Tuesday, May 2, 2023

The Ones Who Walk Away from Omelas

Ursula K. Le  Guin (photo: Marian Wood Kolisch)
“The trouble is we have a bad habit encouraged by pedants and sophisticates of considering happiness as something rather stupid. Only pain is intellectual, only evil interesting. This is the reason of the artist: a refusal to admit the banality of evil and terrible boredom of pain.” No this is not a quote from Hannah Arendt’s Eichmann in Jerusalem where the philosopher and one- time “bedfellow” of Heidegger coined what would become an infamous term. It’s comes from a dystopian short story by Ursula K. Le Guin, “The Ones Who Walk Away from Omelas.” It’s a jarring repointing of the moral compass in a piece that has the same kind of grotesque denouement as Shirley Jackson’s “The Lottery.” The author is, in fact, arguing against herself since the story which deals with the darkest elements of human nature, in a particularly disturbing way, gives no hint of the attitude which is, at the same time, prescribed. But if you take it at face value, it does present a rather telling paradox. Laurie Colwin wrote Happy All the Time, but she was an exception in a unverse of writers who might be said to lean towards Voltaire whose Pangloss parodies such optimism in his repeated iteations of Leibnitz’s “all’s for the best in the best of all possible worlds,”--in the aftermath of the Lisbon earthquake of 1755.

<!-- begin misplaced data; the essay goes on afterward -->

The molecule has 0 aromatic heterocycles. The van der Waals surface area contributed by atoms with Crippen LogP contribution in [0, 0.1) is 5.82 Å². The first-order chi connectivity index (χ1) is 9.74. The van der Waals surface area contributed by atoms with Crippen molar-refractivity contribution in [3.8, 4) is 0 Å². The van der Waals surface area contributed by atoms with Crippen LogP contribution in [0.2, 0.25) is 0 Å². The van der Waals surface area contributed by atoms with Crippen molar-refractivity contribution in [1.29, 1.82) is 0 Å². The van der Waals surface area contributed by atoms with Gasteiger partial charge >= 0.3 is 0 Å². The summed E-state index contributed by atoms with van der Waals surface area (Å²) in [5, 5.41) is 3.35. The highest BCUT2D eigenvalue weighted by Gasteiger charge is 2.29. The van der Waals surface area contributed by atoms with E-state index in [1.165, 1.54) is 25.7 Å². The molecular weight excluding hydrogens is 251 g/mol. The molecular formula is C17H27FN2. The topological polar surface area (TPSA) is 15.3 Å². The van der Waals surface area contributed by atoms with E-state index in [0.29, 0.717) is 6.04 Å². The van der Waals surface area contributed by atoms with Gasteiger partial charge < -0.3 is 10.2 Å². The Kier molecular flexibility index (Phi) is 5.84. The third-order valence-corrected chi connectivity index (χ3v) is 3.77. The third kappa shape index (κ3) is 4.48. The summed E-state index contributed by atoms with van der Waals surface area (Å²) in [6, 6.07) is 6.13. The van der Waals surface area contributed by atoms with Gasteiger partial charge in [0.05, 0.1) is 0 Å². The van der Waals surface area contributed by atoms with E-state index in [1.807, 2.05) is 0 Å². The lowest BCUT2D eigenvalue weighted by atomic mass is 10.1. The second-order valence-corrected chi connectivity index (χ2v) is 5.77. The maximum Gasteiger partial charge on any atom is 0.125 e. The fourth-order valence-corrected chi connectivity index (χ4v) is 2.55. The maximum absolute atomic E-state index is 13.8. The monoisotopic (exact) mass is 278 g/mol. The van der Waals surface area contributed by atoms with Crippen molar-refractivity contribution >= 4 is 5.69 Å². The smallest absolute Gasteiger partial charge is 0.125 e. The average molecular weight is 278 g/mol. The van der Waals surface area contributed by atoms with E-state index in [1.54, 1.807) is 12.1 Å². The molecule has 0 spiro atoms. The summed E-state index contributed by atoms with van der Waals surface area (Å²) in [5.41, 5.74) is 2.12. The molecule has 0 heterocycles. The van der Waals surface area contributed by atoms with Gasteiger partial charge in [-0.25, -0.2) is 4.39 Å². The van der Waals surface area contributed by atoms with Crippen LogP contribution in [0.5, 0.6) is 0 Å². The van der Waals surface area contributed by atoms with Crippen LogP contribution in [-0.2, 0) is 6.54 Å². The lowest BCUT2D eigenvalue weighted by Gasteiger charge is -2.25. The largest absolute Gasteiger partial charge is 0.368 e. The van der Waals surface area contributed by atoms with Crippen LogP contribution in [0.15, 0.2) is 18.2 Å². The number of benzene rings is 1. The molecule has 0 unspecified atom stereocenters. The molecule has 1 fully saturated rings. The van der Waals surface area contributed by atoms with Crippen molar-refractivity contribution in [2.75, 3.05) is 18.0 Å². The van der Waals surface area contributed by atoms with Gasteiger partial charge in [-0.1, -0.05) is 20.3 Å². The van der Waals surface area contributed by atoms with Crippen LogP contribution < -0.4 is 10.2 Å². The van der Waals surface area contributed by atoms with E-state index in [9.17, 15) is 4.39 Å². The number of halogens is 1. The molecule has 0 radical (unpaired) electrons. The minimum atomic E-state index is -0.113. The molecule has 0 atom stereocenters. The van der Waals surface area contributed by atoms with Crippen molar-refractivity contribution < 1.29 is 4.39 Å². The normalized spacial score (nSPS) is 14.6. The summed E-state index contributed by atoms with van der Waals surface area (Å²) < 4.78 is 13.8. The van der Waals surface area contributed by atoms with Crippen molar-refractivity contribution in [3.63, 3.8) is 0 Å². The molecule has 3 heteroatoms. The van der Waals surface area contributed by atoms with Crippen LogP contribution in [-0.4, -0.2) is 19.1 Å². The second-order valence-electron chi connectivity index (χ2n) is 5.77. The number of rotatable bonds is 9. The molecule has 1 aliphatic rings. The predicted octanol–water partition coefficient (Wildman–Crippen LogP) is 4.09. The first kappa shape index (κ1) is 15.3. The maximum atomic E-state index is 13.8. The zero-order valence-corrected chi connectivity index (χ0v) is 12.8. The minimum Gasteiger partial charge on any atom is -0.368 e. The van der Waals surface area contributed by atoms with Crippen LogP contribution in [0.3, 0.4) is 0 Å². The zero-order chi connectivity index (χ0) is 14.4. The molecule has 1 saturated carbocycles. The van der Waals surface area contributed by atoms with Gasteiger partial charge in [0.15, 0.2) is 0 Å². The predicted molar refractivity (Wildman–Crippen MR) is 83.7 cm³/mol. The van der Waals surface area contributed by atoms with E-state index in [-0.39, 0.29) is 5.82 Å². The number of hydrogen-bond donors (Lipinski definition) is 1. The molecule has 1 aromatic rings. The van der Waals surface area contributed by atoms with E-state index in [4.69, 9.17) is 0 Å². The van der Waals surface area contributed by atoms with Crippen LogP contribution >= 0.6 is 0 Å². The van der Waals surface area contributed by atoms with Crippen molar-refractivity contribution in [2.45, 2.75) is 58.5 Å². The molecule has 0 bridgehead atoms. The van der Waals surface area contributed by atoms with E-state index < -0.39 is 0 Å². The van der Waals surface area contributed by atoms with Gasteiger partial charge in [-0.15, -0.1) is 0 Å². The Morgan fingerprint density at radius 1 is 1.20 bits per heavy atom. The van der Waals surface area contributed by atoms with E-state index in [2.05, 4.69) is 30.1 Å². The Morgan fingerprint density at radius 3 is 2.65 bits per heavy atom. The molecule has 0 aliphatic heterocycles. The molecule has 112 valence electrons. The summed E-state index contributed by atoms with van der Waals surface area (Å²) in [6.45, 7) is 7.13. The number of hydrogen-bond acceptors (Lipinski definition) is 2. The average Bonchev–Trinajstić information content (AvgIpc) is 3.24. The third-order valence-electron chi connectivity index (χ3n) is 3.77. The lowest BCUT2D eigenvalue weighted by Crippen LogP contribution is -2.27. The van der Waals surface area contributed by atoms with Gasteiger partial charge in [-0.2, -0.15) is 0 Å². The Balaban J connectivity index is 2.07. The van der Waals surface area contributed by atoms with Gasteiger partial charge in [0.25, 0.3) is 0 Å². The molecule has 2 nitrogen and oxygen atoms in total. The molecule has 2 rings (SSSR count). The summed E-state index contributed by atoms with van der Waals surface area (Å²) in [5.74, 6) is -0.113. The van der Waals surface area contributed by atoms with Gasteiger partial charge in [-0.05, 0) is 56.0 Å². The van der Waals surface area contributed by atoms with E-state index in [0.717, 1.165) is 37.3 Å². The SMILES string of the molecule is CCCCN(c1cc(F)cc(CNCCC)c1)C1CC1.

read "What Does It All Mean" by Francis Levy, HuffPost

and listen to "Beachwood 4-5789" by the Marvelettes

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